It’s amazing to me how many people come to a dealership with nothing but incorrect and preconceived notions — usually negative. As a car sales person, I would like to personally apologize for all the wrongs you have encountered at a car dealership in times past. But it’s a new day, so when it comes to a quality car-buying experience, I recommend you relax and listen.
1. Eat first: Yes, that’s what I said. Eat! Have a good breakfast or some lunch before you go to the dealership. In addition, bring some snacks or vending machine money. You can’t think straight or make big life decisions when you’re stomach starts growling. Don’t expect to stop in the dealership “really quick.” That’s not happening. Don’t waste the sales person’s time or your own time if you’re not willing to put in the effort it takes to shop for a car — no matter what stage of the process you think you’re in. If you end up with a good sales person who guides you through their sales process, it really helps things go more smoothly (and happily) for all involved — especially you — if you’re not “hangry.”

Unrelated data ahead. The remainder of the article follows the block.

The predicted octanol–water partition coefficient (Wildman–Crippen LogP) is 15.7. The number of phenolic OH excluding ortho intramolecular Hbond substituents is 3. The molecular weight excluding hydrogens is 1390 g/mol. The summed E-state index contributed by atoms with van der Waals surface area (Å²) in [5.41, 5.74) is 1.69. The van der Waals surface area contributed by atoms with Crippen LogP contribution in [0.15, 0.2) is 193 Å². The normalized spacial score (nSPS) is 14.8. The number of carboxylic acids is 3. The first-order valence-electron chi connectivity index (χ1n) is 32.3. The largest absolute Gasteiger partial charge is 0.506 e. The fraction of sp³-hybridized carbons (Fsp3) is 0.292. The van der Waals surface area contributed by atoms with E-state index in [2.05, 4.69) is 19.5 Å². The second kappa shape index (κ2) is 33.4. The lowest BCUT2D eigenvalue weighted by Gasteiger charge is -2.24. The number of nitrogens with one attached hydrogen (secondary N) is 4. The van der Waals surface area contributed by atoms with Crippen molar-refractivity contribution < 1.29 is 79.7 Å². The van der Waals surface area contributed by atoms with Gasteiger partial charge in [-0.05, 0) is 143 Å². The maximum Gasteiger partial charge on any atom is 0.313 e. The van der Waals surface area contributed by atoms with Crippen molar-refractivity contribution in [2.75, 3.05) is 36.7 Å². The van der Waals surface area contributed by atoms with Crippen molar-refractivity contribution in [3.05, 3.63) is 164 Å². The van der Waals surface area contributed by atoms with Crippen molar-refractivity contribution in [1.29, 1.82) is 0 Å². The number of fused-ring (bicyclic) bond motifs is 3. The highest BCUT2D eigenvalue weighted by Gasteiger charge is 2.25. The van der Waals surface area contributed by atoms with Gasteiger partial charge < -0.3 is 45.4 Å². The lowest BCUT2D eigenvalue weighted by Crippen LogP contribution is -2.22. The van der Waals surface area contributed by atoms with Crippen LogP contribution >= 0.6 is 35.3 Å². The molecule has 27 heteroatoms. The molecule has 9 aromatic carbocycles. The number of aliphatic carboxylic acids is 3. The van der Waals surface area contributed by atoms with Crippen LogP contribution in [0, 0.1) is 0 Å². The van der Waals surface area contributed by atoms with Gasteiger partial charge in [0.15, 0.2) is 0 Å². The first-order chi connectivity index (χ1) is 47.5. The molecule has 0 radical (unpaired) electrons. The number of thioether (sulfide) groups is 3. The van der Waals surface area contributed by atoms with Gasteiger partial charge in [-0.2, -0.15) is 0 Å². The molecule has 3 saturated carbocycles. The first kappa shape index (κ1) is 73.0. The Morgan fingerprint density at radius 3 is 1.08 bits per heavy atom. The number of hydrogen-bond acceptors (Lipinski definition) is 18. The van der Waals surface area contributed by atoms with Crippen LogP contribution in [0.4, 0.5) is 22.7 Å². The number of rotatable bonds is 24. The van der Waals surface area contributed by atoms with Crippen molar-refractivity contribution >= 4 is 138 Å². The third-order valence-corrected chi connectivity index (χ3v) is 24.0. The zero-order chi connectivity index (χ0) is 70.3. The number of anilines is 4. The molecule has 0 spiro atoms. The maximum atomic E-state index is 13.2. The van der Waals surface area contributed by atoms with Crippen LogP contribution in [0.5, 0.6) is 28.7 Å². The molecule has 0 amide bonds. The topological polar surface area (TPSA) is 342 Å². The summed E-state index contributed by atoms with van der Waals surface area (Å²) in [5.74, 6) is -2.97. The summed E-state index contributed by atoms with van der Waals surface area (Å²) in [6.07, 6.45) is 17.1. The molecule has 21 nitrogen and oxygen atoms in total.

2. Get a baby sitter: This is not a judgment on parents with young children. If you have to bring your kids with you to car shop, then so be it. But, to help take the pressure off of you, worrying about how your child is coping with what can be a painstaking experience, try to arrange for child care, all day and unlimited. This will allow you to relax. P.S. Your 5-year-old cannot be held responsible for your financial decisions. They don’t need to be involved.
3. Make an appointment: If you have been referred to a sales person or you have worked with a sales person at a dealership previously, it’s better if you make an appointment with that person directly and ahead of time. That way, they will more likely be ready for you when you come. If you’ve bought a car from one sales person, and you choose to go to a different sales person at the same dealership and purchase, you are forcing that second sales person to split their commission with the original sales person, even though the second sales person completes the whole job. On the other hand, if you’ve never been to a dealership, don’t have a sales person and haven’t been referred to a sales person, simply show up. That’s just fine. However, if you make an appointment with a specific sales person ahead of time and talk things over on the phone first, your sales person will have time to prepare before you come and hopefully shorten your time at the dealership.